Treasure Island

Jane Austen

(16 December 1775 – 18 July 1817 / Hampshire, England)

Quotations

  • ''What fine weather this is! Not very becoming perhaps early in
    the morning, but very pleasant out of doors at noon, and very
    wholesome—at least everybody fancies so, and imagination is
    everything.''
    Jane Austen (1775-1817), British novelist. Letter, November 17, 1798, to her sister, Cassandra. Jane Austen's Letters, Oxford University Press (1952).
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    15 person did not like.
  • ''The work is rather too light, bright, and sparkling; it wants
    shade; it wants to be stretched out here and there with a long
    chapter of sense, if it could be had; if not of solemn specious
    nonsense, about something unconnected with the story; an essay on
    writing, a critique of Walter Scott, or a history of Buonaparte,
    or anything that would form a contrast, and bring the reader with
    increased delight to the playfulness and epigrammatism of the
    general style.''
    Jane Austen (1775-1817), British novelist. Letter, February 4, 1813, to her sister, Cassandra. Jane Austen's Letters, Oxford University Press (1952). About her novel, Pride and Prejudice.
  • ''Do not be in a hurry; depend upon it, the right Man will come
    at last; you will in the course of the next two or three years,
    meet with somebody more generally unexceptional than anyone you
    have yet known, who will love you as warmly as ever He did, and
    who will so completely attach you, that you will feel you never
    really loved before.''
    Jane Austen (1775-1817), British novelist. Letter, March 13, 1817, to her niece, Fanny Knight. Jane Austen's Letters, Oxford University Press (1952).
  • ''You are now collecting your People delightfully, getting them
    exactly into such as spot as is the delight of my life; M3 or 4
    Families in a Country Village is the very thing to work on.''
    Jane Austen (1775-1817), British novelist. Letter, September 9, 1814, to her niece, Anna Austen. Jane Austen's Letters, Oxford University Press (1952).
  • ''Nothing is to be compared to the misery of being bound
    without Love, bound to one, & preferring another. That is a
    Punishment which you do not deserve.''
    Jane Austen (1775-1817), British novelist. Letter, November 30, 1814, to her niece, Fanny Knight. Jane Austen's Letters, Oxford University Press (1952).
  • ''A classical education, or at any rate a very extensive
    acquaintance with English literature, ancient and modern, appears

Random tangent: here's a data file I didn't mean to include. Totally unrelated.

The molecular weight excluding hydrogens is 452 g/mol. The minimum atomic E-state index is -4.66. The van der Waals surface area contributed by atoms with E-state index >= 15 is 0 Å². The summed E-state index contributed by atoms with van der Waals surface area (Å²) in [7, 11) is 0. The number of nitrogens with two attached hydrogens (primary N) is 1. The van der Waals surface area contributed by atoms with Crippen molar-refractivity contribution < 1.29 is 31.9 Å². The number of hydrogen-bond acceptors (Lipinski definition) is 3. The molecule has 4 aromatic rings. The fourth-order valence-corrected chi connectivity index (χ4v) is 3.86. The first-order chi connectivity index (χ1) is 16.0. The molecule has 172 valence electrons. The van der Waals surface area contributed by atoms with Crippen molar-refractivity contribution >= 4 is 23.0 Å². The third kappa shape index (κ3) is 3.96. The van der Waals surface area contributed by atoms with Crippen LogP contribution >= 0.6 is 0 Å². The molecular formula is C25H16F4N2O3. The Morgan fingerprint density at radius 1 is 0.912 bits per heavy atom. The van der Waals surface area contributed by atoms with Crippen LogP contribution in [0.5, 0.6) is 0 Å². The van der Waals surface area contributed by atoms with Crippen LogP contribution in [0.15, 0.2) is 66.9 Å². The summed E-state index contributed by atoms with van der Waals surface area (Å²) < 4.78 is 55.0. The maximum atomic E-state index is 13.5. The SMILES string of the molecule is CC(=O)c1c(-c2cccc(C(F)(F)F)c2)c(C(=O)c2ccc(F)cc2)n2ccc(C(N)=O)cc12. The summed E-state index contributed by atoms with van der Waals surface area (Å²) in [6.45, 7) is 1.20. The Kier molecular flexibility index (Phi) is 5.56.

to me quite indispensable for the person who would do any justice
    to your clergyman; and I think I may boast myself to be, with all
    possible vanity, the most unlearned and uninformed female who
    ever dared to be an authoress.''
    Jane Austen (1775-1817), British novelist. Letter, December 11, 1815, to James Clarke. Jane Austen's Letters, Oxford University Press (1952).
  • ''An artist cannot do anything slovenly.''
    Jane Austen (1775-1817), British novelist. Letter, November 17, 1798, to her sister, Cassandra. Jane Austen's Letters, Oxford University Press (1952).
  • ''Single Women have a dreadful propensity for being poor—which
    is one very strong argument in favor of Matrimony.''
    Jane Austen (1775-1817), British novelist. Letter, March 13, 1817, to her niece, Fanny Knight. Jane Austen's Letters, Oxford University Press (1952).
  • ''I begin already to weigh my words and sentences more than I
    did, and am looking about for a sentiment, an illustration or a
    metaphor in every corner of the room. Could my Ideas flow as fast
    as the rain in the Store closet it would be charming.''
    Jane Austen (1775-1817), British novelist. Letter, January 24, 1809, to her sister, Cassandra. Jane Austen's Letters, Oxford University Press (1952).
  • ''I must confess that I think her as delightful a creature as
    ever appeared in print.''
    Jane Austen (1775-1817), British novelist. Letter, January 29, 1813, to her sister, Cassandra. Jane Austen's Letters, Oxford University Press (1952). About her character, Elizabeth Bennet, from Pride and Prejudice.

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I've a Pain in my Head

'I've a pain in my head'
Said the suffering Beckford;
To her Doctor so dread.
'Oh! what shall I take for't?'

Said this Doctor so dread
Whose name it was Newnham.
'For this pain in your head
Ah! What can you do Ma'am?'

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